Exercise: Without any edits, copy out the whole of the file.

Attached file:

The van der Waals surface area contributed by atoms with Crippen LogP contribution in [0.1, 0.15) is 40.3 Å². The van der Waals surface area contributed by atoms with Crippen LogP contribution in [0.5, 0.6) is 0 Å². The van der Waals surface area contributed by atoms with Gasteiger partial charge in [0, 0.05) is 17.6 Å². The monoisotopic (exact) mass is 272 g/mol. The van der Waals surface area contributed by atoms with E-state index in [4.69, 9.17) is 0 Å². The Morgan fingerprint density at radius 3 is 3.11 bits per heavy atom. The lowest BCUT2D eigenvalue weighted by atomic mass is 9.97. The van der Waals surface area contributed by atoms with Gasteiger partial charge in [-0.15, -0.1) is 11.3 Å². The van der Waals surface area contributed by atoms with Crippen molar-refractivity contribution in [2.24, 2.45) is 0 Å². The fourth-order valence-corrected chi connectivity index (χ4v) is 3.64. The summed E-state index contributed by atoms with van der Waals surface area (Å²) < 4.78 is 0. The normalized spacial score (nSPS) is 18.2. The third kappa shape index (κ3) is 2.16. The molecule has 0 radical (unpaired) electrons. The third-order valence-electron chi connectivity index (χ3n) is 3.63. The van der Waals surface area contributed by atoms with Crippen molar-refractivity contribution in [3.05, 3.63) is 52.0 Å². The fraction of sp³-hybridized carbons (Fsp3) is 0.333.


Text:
The van der Waals surface area contributed by atoms with Crippen LogP contribution in [0.1, 0.15) is 40.3 Å². The van der Waals surface area contributed by atoms with Crippen LogP contribution in [0.5, 0.6) is 0 Å². The van der Waals surface area contributed by atoms with Gasteiger partial charge in [0, 0.05) is 17.6 Å². The monoisotopic (exact) mass is 272 g/mol. The van der Waals surface area contributed by atoms with E-state index in [4.69, 9.17) is 0 Å². The Morgan fingerprint density at radius 3 is 3.11 bits per heavy atom. The lowest BCUT2D eigenvalue weighted by atomic mass is 9.97. The van der Waals surface area contributed by atoms with Gasteiger partial charge in [-0.15, -0.1) is 11.3 Å². The van der Waals surface area contributed by atoms with Crippen molar-refractivity contribution in [2.24, 2.45) is 0 Å². The fourth-order valence-corrected chi connectivity index (χ4v) is 3.64. The summed E-state index contributed by atoms with van der Waals surface area (Å²) < 4.78 is 0. The normalized spacial score (nSPS) is 18.2. The third kappa shape index (κ3) is 2.16. The molecule has 0 radical (unpaired) electrons. The third-order valence-electron chi connectivity index (χ3n) is 3.63. The van der Waals surface area contributed by atoms with Crippen molar-refractivity contribution in [3.05, 3.63) is 52.0 Å². The fraction of sp³-hybridized carbons (Fsp3) is 0.333.